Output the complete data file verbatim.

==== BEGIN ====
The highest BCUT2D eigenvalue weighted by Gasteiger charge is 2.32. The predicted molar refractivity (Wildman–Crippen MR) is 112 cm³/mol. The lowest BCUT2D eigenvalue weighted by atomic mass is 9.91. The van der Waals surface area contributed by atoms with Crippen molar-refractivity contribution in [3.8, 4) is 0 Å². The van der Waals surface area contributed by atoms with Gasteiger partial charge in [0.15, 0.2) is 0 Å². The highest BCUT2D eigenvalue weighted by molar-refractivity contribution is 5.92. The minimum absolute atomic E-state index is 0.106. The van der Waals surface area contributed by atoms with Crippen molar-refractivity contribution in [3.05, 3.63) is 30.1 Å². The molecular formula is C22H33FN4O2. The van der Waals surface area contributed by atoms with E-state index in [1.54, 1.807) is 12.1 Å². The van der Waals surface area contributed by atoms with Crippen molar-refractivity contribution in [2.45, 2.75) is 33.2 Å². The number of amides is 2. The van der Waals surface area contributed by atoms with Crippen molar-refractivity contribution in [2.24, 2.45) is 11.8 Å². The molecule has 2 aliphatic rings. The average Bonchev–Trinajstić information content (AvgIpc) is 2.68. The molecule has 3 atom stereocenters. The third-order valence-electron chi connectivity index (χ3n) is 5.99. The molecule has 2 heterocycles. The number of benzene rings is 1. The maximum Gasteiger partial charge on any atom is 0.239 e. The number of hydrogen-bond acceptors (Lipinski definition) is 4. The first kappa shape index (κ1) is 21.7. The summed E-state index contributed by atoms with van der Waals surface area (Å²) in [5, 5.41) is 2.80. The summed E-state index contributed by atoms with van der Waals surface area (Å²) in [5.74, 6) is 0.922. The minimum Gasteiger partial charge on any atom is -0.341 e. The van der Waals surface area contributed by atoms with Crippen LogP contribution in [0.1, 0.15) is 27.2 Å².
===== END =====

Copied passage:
The highest BCUT2D eigenvalue weighted by Gasteiger charge is 2.32. The predicted molar refractivity (Wildman–Crippen MR) is 112 cm³/mol. The lowest BCUT2D eigenvalue weighted by atomic mass is 9.91. The van der Waals surface area contributed by atoms with Crippen molar-refractivity contribution in [3.8, 4) is 0 Å². The van der Waals surface area contributed by atoms with Gasteiger partial charge in [0.15, 0.2) is 0 Å². The highest BCUT2D eigenvalue weighted by molar-refractivity contribution is 5.92. The minimum absolute atomic E-state index is 0.106. The van der Waals surface area contributed by atoms with Crippen molar-refractivity contribution in [3.05, 3.63) is 30.1 Å². The molecular formula is C22H33FN4O2. The van der Waals surface area contributed by atoms with E-state index in [1.54, 1.807) is 12.1 Å². The van der Waals surface area contributed by atoms with Crippen molar-refractivity contribution in [2.45, 2.75) is 33.2 Å². The number of amides is 2. The van der Waals surface area contributed by atoms with Crippen molar-refractivity contribution in [2.24, 2.45) is 11.8 Å². The molecule has 2 aliphatic rings. The average Bonchev–Trinajstić information content (AvgIpc) is 2.68. The molecule has 3 atom stereocenters. The third-order valence-electron chi connectivity index (χ3n) is 5.99. The molecule has 2 heterocycles. The number of benzene rings is 1. The maximum Gasteiger partial charge on any atom is 0.239 e. The number of hydrogen-bond acceptors (Lipinski definition) is 4. The first kappa shape index (κ1) is 21.7. The summed E-state index contributed by atoms with van der Waals surface area (Å²) in [5, 5.41) is 2.80. The summed E-state index contributed by atoms with van der Waals surface area (Å²) in [5.74, 6) is 0.922. The minimum Gasteiger partial charge on any atom is -0.341 e. The van der Waals surface area contributed by atoms with Crippen LogP contribution in [0.1, 0.15) is 27.2 Å².